But Fast Retailing was not the only one with reasonable valuations – Microsoft was also valued at a reasonable 21 times P/E with a EV/EBIT ratio of 14 times, which did not seem to save them from the avalanche. So, what else might be the differentiating factors?

As it turns out, unbeknownst to the moms-and-pops investors, Uniqlo was growing qualitatively, and went about their business quietly while chaos ensued.

While their balance sheet was loaded with net cash of USD800m, Tadashi Yanai, founder of Fast Retailing, had his eyes set on sustainable global expansion rather than the typical Asian entrepreneur’s “Invest in property to make big money” approach. This was by no means an easy task given Uniqlo had just closed down a significant portion of their UK, China and US operations several years ago.

In Yanai-san’s words, “I understand failure completely. When Uniqlo was expanding overseas, we failed in Britain, right? We failed in China. We failed again in America.”

Ever the entrepreneur, Yanai-san reflected on their earlier losses and struck to their roots of supply chain innovation and providing functional fashion at reasonable prices. Where local peers took weeks and months to renew their apparel lineup, Uniqlo was able to go from apparel design phase to global store rollout in 14 days. While peers focused ever more on designs and price differentiation, Yanai-san sought to standardise (fast) designs and cost reduction.

Instead of being just another apparel retailer, Tadashi Yanai sought to be the fastest logistics retailer, thus the name Fast Retailing.

The combination helped the company consolidate market share wherever it went. While the world was reeling in the full effects of a slowed economy, consumers, seeking to reduce their expenses, found Uniqlo’s offering functional, fashionable, and reasonable. Uniqlo stores were popping up faster than ever while peers closed their stores.

Although Fast Retailing first expanded to Shanghai in 2002, it was only in 2007 when Yanai-san made a concrete resolve to grow overseas. It was then that their results started showing, after more than 5 years of “boiling the broth”.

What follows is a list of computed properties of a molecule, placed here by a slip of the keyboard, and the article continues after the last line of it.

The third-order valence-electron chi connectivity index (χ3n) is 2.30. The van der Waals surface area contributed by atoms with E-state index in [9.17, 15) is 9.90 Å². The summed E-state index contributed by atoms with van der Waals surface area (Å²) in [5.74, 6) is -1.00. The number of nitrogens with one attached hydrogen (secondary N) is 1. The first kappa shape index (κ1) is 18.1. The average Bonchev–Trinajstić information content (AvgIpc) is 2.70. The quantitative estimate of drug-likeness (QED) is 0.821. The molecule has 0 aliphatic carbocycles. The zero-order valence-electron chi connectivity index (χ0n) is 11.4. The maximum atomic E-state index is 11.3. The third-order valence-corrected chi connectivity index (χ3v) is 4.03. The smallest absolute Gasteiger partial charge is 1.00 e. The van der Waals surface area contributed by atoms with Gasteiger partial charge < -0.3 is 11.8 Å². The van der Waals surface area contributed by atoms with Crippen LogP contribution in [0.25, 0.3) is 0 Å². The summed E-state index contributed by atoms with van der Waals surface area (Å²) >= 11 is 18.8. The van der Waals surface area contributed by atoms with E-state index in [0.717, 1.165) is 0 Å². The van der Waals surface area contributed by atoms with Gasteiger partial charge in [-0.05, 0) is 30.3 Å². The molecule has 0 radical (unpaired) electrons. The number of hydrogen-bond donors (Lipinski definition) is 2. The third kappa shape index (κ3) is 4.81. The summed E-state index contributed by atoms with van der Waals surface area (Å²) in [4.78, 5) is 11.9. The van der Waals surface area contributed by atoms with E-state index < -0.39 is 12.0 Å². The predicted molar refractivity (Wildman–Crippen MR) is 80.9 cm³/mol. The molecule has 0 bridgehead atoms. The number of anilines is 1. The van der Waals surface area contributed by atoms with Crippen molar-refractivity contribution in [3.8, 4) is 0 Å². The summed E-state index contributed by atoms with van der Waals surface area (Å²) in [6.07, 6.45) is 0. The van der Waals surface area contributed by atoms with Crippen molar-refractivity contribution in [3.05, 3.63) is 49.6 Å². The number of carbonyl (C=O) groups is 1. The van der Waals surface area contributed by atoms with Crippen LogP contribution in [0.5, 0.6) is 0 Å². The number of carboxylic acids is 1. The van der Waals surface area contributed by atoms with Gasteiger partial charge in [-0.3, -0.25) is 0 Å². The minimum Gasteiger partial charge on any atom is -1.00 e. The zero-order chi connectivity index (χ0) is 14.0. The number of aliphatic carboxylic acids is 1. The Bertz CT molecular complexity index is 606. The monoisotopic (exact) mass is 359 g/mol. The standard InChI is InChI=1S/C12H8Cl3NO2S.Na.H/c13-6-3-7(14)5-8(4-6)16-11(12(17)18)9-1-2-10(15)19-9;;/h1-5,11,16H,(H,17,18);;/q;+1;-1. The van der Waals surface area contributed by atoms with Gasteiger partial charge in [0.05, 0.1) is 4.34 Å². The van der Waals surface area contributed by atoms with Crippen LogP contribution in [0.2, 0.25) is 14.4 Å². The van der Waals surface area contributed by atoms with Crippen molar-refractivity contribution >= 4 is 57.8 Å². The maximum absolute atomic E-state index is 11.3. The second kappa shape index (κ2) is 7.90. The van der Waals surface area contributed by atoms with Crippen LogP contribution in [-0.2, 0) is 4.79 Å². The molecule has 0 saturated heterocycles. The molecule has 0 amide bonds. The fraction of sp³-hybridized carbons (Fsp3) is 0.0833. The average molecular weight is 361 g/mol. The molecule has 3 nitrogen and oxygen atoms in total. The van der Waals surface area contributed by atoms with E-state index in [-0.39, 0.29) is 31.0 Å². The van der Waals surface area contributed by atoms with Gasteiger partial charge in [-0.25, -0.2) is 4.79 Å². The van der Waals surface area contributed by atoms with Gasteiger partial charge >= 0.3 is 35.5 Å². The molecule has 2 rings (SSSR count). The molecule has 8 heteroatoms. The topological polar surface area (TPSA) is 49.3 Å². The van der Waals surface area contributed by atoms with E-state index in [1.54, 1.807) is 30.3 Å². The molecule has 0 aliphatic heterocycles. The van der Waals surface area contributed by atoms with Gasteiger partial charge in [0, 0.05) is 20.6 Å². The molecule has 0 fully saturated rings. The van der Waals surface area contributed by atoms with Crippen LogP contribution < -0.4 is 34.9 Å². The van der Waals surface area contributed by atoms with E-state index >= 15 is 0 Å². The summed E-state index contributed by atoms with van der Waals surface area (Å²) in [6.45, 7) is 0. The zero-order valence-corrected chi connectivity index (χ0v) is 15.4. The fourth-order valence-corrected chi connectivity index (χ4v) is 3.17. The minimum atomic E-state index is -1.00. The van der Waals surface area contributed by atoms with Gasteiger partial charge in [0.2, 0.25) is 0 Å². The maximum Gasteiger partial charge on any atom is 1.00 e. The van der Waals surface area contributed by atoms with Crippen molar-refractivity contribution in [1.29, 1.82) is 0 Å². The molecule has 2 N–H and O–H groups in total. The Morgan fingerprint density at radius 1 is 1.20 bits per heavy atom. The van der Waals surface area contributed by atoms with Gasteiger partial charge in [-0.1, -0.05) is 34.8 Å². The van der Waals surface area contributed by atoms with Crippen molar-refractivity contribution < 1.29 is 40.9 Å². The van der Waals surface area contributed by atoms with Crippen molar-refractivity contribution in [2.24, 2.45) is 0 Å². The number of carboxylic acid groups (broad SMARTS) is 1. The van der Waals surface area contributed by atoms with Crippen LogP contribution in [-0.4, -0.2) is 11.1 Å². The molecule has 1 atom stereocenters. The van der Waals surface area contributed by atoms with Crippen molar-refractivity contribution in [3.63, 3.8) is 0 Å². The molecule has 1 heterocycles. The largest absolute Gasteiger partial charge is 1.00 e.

From 2007 to 2009, Fast Retailing’s Japan sales grew 29%, from 471b to 606b while their global sales grew 49%, from 54b to 80b, inching slowly from 11% to 12% of total sales. The investment community noticed, and appraised their valuation differently once it became clear they were serious about growing overseas.

Fast Retailing have not looked back since. From 2007 to 2017, their Japan sales grew 123% in 10 Years, from 471b to 1,054b (That’s a trillion yen or USD9 billion worth of apparels). Meanwhile, global sales grew at an astounding 1,400% in 10 Years, from 11% of total sales to 43%, from 54b to 808b (USD 7.3 billion).

In a recent interview, Yanai-san shared about his entrepreneurship journey: “Find the megalomaniac inside you – I mean, entrepreneurship. Our motto is: ‘Changing clothes. Changing conventional wisdom. Change the world.’ Wow, this is a big statement. But, seriously, you need to have this kind of spirit.”

He went on to share: “Never in my life have I worked for money, I couldn’t care less about making money. You’re hopeless if that is what drives you. Too many entrepreneurs are like that, with a goal of listing their company and to take the money. But money evaporates quickly. You’ve earned hundreds of billions of yen? So what?”

Sure, anyone can say such inspirational words, for talk is cheap. The key then is for the ever-keen investor to trace what management said and contrast with what management did. In Fast Retailing’s case, Yanai-san is truly congruent between what he did and what he said, and together as a company they went on to positively impact more lives through their unique offering of functional fashion at reasonable prices.

Clearly, merely investing in Fast Retailing now may not guarantee equal success in the following years, since their valuations now is much higher at 34 times P/E and 19 times EV/EBIT compared to the company’s valuations in 2007.

If we go back to the “formula” of how Fast Retailing outperformed the indices and FAANG group during the GFC, the only factor out of place now seems to be the Valuation factor.